Britain has officially sunk into recession, with its economy shrinking
by 1.5 percent in the fourth quarter of last year. This comes amid the growing financial
crisis around the world.
It's official - the British economy is in recession. Government figures released Friday show the economy contracted by a larger than expected 1.5 percent in the last three months of 2008, after a 0.6 percent drop in the previous quarter.
Britain's finance chief, Chancellor Alistair Darling acknowledged the
economy had taken a sharper downturn than anticipated.
"If you look at today's figures, what you're seeing is a very significant fall in industrial production and that's been caused because world trade has really fallen away very rapidly over the past few weeks and months," said Chancellor Darling.
What started as a crisis in the financial sector in Britain continues to infect the wider economy. Unemployment is accelerating sharply, with nearly two million people now out of work, the housing market remains severely depressed and retail sales are weak. For the U.K., Friday's figures show the biggest decline in nearly 30 years.
But, Chancellor Darling was quick to point out Britain is certainly not alone.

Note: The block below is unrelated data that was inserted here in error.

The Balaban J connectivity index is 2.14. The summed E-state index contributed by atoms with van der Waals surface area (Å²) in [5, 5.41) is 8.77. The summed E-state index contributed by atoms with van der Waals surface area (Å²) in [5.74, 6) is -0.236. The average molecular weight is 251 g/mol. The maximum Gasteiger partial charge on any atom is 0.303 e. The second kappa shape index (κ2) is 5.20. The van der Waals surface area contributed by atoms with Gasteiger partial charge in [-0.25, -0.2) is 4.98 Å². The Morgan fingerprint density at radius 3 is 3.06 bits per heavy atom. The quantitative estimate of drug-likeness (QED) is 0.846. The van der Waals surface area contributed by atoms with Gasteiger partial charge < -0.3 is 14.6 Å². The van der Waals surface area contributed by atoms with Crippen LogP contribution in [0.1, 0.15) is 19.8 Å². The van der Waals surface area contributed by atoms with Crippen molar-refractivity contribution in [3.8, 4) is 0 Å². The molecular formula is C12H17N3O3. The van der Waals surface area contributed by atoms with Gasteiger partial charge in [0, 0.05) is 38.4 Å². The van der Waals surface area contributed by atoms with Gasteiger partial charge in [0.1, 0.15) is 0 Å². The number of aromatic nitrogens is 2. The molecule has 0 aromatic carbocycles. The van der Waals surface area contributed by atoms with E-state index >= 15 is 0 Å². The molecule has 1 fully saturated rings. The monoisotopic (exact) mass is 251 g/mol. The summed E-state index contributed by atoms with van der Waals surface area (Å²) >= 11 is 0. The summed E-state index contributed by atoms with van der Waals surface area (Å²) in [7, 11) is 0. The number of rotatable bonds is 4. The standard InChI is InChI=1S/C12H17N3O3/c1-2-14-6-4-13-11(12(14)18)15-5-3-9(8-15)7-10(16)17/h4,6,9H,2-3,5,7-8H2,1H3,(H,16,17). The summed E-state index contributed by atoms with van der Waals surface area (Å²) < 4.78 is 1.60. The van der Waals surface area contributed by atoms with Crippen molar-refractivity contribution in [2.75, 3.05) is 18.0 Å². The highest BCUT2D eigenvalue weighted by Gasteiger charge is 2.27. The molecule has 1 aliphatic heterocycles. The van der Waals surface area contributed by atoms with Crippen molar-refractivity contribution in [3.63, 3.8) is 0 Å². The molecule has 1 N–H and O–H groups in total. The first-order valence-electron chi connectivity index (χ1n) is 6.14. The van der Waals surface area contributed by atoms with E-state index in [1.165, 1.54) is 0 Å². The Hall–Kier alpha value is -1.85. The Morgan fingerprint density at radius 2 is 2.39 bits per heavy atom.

"We're facing this problem everywhere," he said. "America has been in recession for a year now, even Germany, Italy, Japan. Countries in the Far East are seeing a substantial slowdown in growth."
The British government has moved to bail out failing banks and has put in place a multi-billion dollar stimulus package to shore up the ailing economy, including a cut in the national sales tax and help for businesses, homeowners and low-income families.
Prime Minister Gordon Brown says these measures will work, but he says there needs to be a coordinated international effort.
"What we need is a degree of international cooperation here, so that all countries who are affected by this can work together to do similar things," he said.
Mr. Brown says he is talking with world leaders about ways to overcome this crisis.
Britain is due to host the next financial crisis summit of the G-20 group of industrialized and emerging economies in April.